Montclair Jazz Festival
Saturday, Aug. 12
Nishuane Park (High Street)
By GWEN OREL
“Jazz is America’s home-grown music,” Melissa Walker told sponsors and guests at a kick-off event for the Montclair Jazz Festival this past Thursday. Walker, a celebrated singer, founded Jazz House Kids, which presents the Festival, 15 years ago.
This summer the Jazz Festival will have more music in it than ever: it will include a two week ramp-up, Chief Operating Officer Lynne Toye told the guests standing outside on a steamy night. “One day just isn’t enough.”
The big day will be on Saturday, Aug. 12. “No tickets required,” Jazz Festival buttons declare; as always, the eighth annual festival will be free. It will take place at Nishuane Park from noon to 9 p.m.
But first, “Jazz in Focus,” a photography exhibit with work from Richard Conde, Patrick Hilaire, and the late Ed Berger, opens tonight at The Gallery at Hillside Square, and will run through Oct. 27.
On Friday, July 28, there will be an Old School Funk + Soul party, spun by “D.J. Brother Mister,” who, Walker said, “looks a lot like Christian McBride.”
From July 31 through Aug. 10, McBride, who is the festival’s artistic director and a Grammy-award winning bass player, curates a mid-day summer concert + symposium series at the Cali Schol of Music’s Leshowitz Hall, at Montclair State University, as part of Jazz House Kids’ summer camps.
And on Saturday, Aug. 5, “Jazz across Montclair” will feature Jazz House Kids’ student ensembles performing in seven locations on Church Street, including Center Stage, from 2 to 10 p.m.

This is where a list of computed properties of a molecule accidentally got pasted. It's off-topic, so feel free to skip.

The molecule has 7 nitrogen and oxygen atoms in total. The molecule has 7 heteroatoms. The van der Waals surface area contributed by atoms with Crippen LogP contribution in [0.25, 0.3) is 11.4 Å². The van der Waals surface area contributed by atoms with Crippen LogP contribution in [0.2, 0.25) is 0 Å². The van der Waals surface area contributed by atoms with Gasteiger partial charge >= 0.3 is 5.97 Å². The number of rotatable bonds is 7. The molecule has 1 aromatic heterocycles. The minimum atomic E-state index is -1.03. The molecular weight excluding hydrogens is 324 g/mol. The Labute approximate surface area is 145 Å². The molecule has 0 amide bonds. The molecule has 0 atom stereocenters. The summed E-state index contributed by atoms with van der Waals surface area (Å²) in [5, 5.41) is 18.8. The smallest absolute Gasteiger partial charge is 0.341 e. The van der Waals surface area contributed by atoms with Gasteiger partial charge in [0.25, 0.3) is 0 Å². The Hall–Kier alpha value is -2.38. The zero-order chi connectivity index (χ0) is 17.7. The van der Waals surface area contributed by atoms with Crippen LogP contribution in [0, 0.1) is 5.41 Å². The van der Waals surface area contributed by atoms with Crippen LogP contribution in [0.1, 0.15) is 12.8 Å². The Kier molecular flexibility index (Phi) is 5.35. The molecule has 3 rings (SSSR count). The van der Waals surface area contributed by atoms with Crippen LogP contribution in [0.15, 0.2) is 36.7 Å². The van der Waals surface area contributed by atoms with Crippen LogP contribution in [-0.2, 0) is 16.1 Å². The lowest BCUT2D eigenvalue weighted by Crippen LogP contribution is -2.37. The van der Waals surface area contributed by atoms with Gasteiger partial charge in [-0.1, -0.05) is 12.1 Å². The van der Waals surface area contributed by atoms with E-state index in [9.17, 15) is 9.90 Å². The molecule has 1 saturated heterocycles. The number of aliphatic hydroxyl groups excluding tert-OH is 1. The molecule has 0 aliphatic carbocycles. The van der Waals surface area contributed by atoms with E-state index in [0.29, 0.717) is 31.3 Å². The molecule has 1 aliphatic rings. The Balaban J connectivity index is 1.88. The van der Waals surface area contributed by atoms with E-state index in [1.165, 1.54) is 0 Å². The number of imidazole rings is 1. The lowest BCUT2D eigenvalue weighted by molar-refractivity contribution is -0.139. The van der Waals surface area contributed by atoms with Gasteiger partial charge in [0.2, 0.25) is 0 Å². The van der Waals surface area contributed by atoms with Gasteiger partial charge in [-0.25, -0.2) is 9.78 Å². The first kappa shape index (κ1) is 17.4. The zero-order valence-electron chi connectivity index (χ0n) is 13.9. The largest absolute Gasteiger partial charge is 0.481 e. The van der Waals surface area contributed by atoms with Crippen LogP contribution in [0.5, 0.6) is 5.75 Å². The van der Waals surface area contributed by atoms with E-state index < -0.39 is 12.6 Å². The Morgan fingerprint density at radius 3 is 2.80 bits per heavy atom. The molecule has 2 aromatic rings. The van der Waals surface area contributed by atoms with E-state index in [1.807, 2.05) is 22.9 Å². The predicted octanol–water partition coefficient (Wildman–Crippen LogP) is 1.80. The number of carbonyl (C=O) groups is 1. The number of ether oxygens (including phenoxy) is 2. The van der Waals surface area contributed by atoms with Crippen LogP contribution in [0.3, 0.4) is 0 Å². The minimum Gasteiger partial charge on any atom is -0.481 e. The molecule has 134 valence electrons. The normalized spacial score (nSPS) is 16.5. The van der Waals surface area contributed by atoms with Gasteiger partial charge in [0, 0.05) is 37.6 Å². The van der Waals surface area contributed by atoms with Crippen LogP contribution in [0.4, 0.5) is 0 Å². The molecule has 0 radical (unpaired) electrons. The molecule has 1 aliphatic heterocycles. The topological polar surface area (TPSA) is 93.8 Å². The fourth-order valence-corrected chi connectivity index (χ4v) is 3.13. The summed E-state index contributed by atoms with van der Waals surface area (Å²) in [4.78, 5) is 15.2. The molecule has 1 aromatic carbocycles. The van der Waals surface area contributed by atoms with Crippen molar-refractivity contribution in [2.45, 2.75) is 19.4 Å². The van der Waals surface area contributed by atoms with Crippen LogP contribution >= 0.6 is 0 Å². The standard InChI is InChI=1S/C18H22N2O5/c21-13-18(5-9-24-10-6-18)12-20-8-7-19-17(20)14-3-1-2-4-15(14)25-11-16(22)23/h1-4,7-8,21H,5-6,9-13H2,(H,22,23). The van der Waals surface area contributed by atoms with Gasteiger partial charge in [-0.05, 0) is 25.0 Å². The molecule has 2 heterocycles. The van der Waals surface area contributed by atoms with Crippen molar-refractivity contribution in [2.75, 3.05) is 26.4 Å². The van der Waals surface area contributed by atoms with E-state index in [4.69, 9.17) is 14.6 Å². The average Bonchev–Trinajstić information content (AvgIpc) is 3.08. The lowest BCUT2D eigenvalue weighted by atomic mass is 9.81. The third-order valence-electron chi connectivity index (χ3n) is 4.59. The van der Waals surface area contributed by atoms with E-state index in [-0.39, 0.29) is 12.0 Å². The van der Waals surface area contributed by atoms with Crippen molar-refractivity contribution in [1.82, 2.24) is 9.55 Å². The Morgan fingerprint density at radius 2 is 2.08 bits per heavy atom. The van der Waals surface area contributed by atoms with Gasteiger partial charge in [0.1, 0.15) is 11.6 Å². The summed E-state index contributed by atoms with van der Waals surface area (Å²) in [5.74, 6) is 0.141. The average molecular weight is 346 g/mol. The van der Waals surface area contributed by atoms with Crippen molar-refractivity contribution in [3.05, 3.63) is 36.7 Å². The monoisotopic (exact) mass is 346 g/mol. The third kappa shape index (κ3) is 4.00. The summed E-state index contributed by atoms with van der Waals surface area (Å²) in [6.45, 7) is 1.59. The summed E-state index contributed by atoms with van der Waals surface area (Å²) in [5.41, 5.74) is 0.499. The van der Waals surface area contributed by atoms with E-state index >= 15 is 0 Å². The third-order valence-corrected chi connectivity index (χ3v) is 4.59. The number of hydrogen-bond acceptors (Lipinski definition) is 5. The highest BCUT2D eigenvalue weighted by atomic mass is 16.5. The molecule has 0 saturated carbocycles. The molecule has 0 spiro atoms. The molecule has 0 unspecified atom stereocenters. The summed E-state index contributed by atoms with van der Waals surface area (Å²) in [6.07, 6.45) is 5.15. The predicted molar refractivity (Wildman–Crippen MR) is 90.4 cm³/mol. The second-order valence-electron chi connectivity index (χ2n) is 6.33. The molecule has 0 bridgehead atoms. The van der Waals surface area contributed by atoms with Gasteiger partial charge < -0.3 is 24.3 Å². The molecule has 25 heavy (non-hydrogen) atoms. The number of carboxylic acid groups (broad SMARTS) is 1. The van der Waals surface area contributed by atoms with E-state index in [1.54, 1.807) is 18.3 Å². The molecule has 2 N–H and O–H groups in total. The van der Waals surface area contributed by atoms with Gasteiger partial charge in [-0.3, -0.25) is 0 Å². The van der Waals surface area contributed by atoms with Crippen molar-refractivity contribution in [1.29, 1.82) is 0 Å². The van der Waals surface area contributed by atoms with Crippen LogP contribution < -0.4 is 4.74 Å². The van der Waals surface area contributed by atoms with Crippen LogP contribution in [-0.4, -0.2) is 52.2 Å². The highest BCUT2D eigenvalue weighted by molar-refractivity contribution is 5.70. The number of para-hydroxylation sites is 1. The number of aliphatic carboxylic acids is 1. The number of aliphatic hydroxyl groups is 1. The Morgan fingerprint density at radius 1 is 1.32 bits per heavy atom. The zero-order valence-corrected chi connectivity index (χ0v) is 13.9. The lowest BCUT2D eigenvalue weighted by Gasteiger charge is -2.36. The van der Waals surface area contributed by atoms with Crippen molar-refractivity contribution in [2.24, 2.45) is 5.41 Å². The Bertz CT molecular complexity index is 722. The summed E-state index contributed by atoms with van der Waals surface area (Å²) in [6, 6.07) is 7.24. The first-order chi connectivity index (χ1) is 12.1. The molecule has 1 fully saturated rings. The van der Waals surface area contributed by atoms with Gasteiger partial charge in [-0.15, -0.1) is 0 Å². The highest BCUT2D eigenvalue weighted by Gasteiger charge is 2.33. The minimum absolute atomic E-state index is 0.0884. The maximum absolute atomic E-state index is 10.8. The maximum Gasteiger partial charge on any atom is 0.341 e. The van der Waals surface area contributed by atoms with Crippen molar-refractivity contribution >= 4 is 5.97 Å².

For Walker, the achievement of the festival, which started “with 300 people sitting on the grass,” to a free, nine-hour event with 50 vendors and two stages, is a personal triumph. Growing up the child of an interracial marriage in Michigan, she found many doors closed to her.
Her mother, “who’s right here,” and her father, told her the difficult situation was an opportunity to make a difference.
“This is the dream of that little girl that just felt shut out,” Walker said.
An ensemble of Jazz House Kids students had been playing for the guests. During the festival, 10 Jazz House Kids student ensembles and vocal groups, including more than 160 students, will perform.
“When you bring young people together, and give them skills and tools and inspired teaching, they can go on to great heights,” Walker said.
She praised the community for allowing Jazz House Kids to thrive.
Local politicians came to support the event, including New Jersey Assemblyman Thomas Giblin, Essex County Freeholder Brendan Gill, Montclair Township Council members Bill Hurlock, Rich McMahon, and Renée Baskerville.
In an interview, Baskerville said that she loves that the festival “provides the entire community with top notch jazz. Maybe some of those people wouldn’t be able to afford to go to the city for a night out.
“And I love Dee Dee Bridgewater.”
The Tony and Grammy award-winning Bridgewater is one of the headliners of the festival. She will appear with her band Memphis Soulphony.
Actress S. Epatha Merkerson will again be Master of Ceremonies.
Other musicians to highlight the festival include keyboardist Cyrus Chestnut, trumpeter Ted Chubb, Louis Prima Jr., and A Christian McBride Situation. A Christian McBride Situation is the name bass player McBride, who is the artistic director of Jazz House Kids, uses for any eclectic group of musicians he brings together, according to a release.
George Hayes, director of development at Montclair Cooperative School, said that “music is a very big part of our curriculum. It’s so in line with the way we think and what we want to accomplish.”
Local contractor Tom Minden, who grew up in Montclair, said that “it’s amazing to see the talent [Jazz House Kids] can bring here. I like seeing the performers being themselves.”